Adam was the biggest letdown, and his rebellion doomed all of us to imperfection and death. Jesus was as good as Adam was bad, and then some. How is it, then, that he can be called the last Adam?
And so it is written; the first Adam was made a living soul; The last Adam was made a quickening spirit. 1 Cor 15:45
If you have been conditioned to believe in the Trinity, you will never understand that scripture. Jesus, say the Trinitarians, is equal to God. He is God, only in a different form. So how can he be termed the last Adam?
Set aside the Trinity belief, and the picture clears instantly.
The key is to recognize that Jesus was a perfect man. That’s why he was born of a virgin, with Joseph merely the foster father. Had he been born in the usual manner, he would have been imperfect, same as all the rest of Adam’s descendants. He would not have corresponded in any way to Adam. It would have been apples and oranges.
And if Jesus is God, again we have apples and oranges. Adam and Jesus only correspond if we recognize that they were both perfect men, the only two perfect men that have ever been.
This is a huge point to recognize, because it enables understanding of a central Christian teaching: how does Jesus’ death benefit mankind. Without this one-to-one correspondence, all you can get is a touchy-feely answer to that question, one that pulls at the heart but does nothing for the head.
God sent his son to die, Trinitarians say, to show his love for humans. Yeah, okay, but why that and not something else?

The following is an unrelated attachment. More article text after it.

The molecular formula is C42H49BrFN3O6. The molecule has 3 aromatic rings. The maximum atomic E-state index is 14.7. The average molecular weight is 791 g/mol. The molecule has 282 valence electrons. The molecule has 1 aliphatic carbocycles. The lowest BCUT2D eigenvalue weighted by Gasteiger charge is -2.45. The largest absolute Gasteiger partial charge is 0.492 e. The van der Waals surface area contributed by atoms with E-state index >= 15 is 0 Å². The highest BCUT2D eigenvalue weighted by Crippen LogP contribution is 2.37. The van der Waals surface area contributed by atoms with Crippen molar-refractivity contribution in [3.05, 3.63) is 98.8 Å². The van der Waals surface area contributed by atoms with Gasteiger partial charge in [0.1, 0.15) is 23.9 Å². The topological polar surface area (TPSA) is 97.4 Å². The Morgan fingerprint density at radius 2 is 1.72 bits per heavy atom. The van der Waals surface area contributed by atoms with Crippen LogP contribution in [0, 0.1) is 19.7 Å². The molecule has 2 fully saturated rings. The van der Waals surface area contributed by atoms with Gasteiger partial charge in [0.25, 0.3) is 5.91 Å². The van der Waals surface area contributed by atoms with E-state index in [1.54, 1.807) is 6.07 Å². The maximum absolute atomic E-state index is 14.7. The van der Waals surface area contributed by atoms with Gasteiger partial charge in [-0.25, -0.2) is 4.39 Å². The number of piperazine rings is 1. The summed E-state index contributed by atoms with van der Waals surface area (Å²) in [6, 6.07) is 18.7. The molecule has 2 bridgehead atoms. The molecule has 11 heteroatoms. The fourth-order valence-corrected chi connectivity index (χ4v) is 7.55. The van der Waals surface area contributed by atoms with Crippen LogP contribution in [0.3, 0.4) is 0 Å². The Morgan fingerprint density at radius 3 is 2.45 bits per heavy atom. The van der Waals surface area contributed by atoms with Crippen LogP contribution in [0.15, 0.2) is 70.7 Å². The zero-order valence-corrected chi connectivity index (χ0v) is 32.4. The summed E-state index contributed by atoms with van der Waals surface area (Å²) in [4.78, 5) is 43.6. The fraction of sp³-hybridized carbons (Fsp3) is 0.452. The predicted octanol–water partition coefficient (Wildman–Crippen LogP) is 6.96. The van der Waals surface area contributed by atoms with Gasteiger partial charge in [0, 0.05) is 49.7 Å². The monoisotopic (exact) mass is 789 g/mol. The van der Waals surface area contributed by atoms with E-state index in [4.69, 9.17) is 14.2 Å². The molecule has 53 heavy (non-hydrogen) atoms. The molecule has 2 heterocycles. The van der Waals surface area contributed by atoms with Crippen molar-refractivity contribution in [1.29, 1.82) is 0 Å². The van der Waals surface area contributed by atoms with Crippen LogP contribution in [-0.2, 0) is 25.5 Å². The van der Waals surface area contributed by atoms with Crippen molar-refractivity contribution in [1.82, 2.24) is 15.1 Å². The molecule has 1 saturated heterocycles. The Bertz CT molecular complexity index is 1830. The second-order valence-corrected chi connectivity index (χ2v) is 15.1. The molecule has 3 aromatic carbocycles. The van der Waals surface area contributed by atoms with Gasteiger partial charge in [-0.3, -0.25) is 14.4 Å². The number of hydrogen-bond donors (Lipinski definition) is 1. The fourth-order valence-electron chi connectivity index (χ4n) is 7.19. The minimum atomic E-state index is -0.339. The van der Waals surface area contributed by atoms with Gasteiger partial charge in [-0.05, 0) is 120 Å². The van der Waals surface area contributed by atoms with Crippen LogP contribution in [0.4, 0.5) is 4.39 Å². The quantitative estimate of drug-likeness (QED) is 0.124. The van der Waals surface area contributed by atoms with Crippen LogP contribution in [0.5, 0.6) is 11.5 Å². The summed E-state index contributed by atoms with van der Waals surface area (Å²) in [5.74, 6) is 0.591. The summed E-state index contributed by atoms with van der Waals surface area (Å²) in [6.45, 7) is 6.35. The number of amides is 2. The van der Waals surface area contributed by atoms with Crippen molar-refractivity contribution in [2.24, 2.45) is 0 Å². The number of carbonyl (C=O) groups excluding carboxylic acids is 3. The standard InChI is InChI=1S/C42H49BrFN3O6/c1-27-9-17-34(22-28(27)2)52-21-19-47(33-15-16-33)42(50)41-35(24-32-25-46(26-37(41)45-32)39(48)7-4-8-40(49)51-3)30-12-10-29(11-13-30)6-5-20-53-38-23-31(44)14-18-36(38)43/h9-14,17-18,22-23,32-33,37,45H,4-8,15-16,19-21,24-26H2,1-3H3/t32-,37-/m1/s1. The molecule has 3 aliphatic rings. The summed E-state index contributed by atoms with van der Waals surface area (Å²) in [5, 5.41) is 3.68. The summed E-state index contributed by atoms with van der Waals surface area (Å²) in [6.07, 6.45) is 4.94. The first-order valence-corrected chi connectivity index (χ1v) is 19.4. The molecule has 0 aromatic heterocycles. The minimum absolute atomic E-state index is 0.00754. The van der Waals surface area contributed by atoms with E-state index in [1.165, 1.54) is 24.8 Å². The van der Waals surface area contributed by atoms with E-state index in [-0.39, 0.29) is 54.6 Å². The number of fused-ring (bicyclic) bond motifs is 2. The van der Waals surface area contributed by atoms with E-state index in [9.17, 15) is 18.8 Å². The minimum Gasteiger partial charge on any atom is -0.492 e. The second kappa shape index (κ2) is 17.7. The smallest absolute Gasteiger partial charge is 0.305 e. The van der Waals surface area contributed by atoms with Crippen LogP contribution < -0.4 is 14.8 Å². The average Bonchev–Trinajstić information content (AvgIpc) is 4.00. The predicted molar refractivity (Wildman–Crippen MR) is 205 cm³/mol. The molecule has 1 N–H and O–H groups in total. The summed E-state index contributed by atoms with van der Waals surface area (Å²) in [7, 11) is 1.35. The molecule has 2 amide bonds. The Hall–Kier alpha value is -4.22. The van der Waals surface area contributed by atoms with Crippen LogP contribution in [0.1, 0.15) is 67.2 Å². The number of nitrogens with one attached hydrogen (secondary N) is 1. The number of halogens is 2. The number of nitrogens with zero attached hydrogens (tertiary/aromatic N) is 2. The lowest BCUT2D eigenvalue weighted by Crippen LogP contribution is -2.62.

Because God wanted to give the most precious thing he had, is the answer. Yeah, but….why not throw in all the angels as well, and the stars? Wouldn’t that show even more love?
No, that explanation may tug at the heart, but it does nothing for the head. It contributes to the John Coffey (J.C.)…like the drink, but spelled differently….image of Christianity: Christians are big on heart, with lots of hope, and boundless good will….but they’re really not too smart.
The Trinity teaching seriously interferes, even prevents, understanding this key Bible point. But if you make Jesus a perfect man, you get a result that satisfies the heart and the mind.
Adam was not created to die. Endless life was before him. When he rebelled, he pulled the plug on himself. But not just himself, also all his offspring….all of us. No longer would anyone look forward to endless life, now their certain destiny was old age and death. He sold them, Adam did. He sold them into the slavery of sin and death. And there they must stay, unless someone can buy them back.
A perfect man sold them into slavery, another perfect man will be needed as the repurchase price. Not another disobedient one like Adam, but a faithful perfect man, as Jesus proved to be.
You can’t find any perfect men among Adam’s offspring, they’re all imperfect. Only if God sends a heavenly son, his first born, to be born as a human, of a virgin, and so free from Adam’s imperfect heritage, can that perfect man be found. And that’s what God did.
When you free a kidnapped victim, the price you pay is called the ransom. The ransom price paid to release all of us from bondage to sin and death is a perfect human life, exactly corresponding to the perfect human life Adam threw away. Offering his own perfect life, Jesus bought back what Adam lost, he died for our sins. Now the expression died for our sins makes some sense. Jesus’ life is the ransom price needed to redeem enslaved mankind, and it is the exact price required, thus ransom carries the sense of completely covering….not too much and not too little.
When it comes to righting the greatest wrong ever, God plays by the same rules he made for us: an eye for an eye, a tooth for a tooth, a soul for a soul…..in this case, a perfect soul for a perfect soul. (Deut 19:21) Thus, the “legal” framework is in place to restore everlasting life on earth to those who desire it.
The Son Of Man came not to be ministered unto, but to minister, and to give his life a ransom for many. Matt 20:28
For there is one god, and one mediator between God and men, the man Christ Jesus; who gave himself a ransom for all. 1 Tim 2:5,6